Coping with the threat of social change

Societies undergo rapid changes, may they be institutional or cultural. For example, the Netherlands has recently seen the rise of grassroot non-binary and transgender collectives demanding full-determination in affirmative gender care (i.e. Trans Zorg Nu), as well as of several initiatives striving for just transition away from fossil fuels and corporations (e.g. Future Beyond Shell)

Both heated debates and research suggest that people experience social change as threatening. This is intuitively expected from members of the dominant groups in society, but it holds true also for those belonging to the oppressed groups (see fear of freedom by Paulo Freire, 1968). To promote conscientisation and empowerment towards equality, it is key to investigate how people cope with the threat of social change and how this in turn affects their opinions.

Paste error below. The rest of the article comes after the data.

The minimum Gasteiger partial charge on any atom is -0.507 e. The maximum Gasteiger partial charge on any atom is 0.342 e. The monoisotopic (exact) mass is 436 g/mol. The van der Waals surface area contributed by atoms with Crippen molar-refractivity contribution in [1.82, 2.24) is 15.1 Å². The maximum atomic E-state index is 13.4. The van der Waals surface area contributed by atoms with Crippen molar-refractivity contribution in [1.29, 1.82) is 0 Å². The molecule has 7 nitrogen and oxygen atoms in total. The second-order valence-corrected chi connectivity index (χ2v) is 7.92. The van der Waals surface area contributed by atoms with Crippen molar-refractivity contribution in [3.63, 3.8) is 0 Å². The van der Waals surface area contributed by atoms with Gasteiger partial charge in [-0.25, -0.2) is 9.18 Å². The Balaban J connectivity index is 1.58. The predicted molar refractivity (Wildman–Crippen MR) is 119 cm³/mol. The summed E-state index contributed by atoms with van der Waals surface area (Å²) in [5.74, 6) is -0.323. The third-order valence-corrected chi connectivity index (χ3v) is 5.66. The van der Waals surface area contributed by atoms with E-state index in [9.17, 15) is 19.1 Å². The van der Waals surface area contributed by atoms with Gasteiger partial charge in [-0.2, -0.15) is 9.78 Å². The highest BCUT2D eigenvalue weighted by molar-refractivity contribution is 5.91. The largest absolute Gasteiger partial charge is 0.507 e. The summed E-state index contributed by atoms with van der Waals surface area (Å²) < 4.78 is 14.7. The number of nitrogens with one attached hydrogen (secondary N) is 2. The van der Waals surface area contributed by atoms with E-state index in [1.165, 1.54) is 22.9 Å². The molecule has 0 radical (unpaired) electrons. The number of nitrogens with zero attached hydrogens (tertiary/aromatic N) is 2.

We propose a psychophysiological threat-and-coping model of social change. Linking social, psychological, and physiological levels of analysis this model describes and explains the interplay between lower-level physiological responses, and higher-level information processing, to understand how people form opinions about social change. Moving beyond maladaptive physiological arousal (threat) we examine the possibility that social change can also elicits benign arousal (challenge) and link this to sensitivity to specific types of arguments (instrumental, moral, identity) and rigidity versus open-mindedness in opinion formation.

Our focus will be on systemic social change towards (vs. against) equality, and we will strive to unpack how a persons’ social status (oppressor, oppressed, authority; see political solidarity model by Subašić, Reynolds, and Turner, 2008) differently affect such coping mechanisms.



This research project is funded by NWO.